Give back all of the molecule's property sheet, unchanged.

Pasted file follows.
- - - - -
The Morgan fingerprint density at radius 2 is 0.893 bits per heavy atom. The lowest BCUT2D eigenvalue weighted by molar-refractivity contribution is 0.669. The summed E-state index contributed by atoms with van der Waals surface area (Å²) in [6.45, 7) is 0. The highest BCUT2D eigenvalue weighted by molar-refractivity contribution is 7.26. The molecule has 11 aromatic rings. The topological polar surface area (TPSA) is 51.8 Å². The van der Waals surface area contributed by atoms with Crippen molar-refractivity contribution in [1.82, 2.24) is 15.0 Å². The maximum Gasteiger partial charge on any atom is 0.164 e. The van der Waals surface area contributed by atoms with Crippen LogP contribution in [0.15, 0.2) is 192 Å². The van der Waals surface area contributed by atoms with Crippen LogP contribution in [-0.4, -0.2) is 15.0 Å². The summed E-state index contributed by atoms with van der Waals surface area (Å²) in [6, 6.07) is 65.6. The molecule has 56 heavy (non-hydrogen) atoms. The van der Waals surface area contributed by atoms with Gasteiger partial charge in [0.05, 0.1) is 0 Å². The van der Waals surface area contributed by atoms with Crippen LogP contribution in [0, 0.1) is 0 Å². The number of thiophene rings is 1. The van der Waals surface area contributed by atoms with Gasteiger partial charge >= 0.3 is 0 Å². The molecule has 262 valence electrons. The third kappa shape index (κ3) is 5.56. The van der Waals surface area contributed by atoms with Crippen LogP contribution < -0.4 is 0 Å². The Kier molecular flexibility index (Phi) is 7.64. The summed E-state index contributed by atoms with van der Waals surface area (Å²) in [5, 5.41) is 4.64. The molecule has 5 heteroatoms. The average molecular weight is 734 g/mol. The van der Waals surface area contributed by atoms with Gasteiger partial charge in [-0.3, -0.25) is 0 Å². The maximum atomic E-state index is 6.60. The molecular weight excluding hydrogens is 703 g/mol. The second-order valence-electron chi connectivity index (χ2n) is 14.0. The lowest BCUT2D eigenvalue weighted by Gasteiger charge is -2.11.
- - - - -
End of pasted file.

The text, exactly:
The Morgan fingerprint density at radius 2 is 0.893 bits per heavy atom. The lowest BCUT2D eigenvalue weighted by molar-refractivity contribution is 0.669. The summed E-state index contributed by atoms with van der Waals surface area (Å²) in [6.45, 7) is 0. The highest BCUT2D eigenvalue weighted by molar-refractivity contribution is 7.26. The molecule has 11 aromatic rings. The topological polar surface area (TPSA) is 51.8 Å². The van der Waals surface area contributed by atoms with Crippen molar-refractivity contribution in [1.82, 2.24) is 15.0 Å². The maximum Gasteiger partial charge on any atom is 0.164 e. The van der Waals surface area contributed by atoms with Crippen LogP contribution in [0.15, 0.2) is 192 Å². The van der Waals surface area contributed by atoms with Crippen LogP contribution in [-0.4, -0.2) is 15.0 Å². The summed E-state index contributed by atoms with van der Waals surface area (Å²) in [6, 6.07) is 65.6. The molecule has 56 heavy (non-hydrogen) atoms. The van der Waals surface area contributed by atoms with Gasteiger partial charge in [0.05, 0.1) is 0 Å². The van der Waals surface area contributed by atoms with Crippen LogP contribution in [0, 0.1) is 0 Å². The number of thiophene rings is 1. The van der Waals surface area contributed by atoms with Gasteiger partial charge >= 0.3 is 0 Å². The molecule has 262 valence electrons. The third kappa shape index (κ3) is 5.56. The van der Waals surface area contributed by atoms with Crippen LogP contribution < -0.4 is 0 Å². The Kier molecular flexibility index (Phi) is 7.64. The summed E-state index contributed by atoms with van der Waals surface area (Å²) in [5, 5.41) is 4.64. The molecule has 5 heteroatoms. The average molecular weight is 734 g/mol. The van der Waals surface area contributed by atoms with Gasteiger partial charge in [-0.3, -0.25) is 0 Å². The maximum atomic E-state index is 6.60. The molecular weight excluding hydrogens is 703 g/mol. The second-order valence-electron chi connectivity index (χ2n) is 14.0. The lowest BCUT2D eigenvalue weighted by Gasteiger charge is -2.11.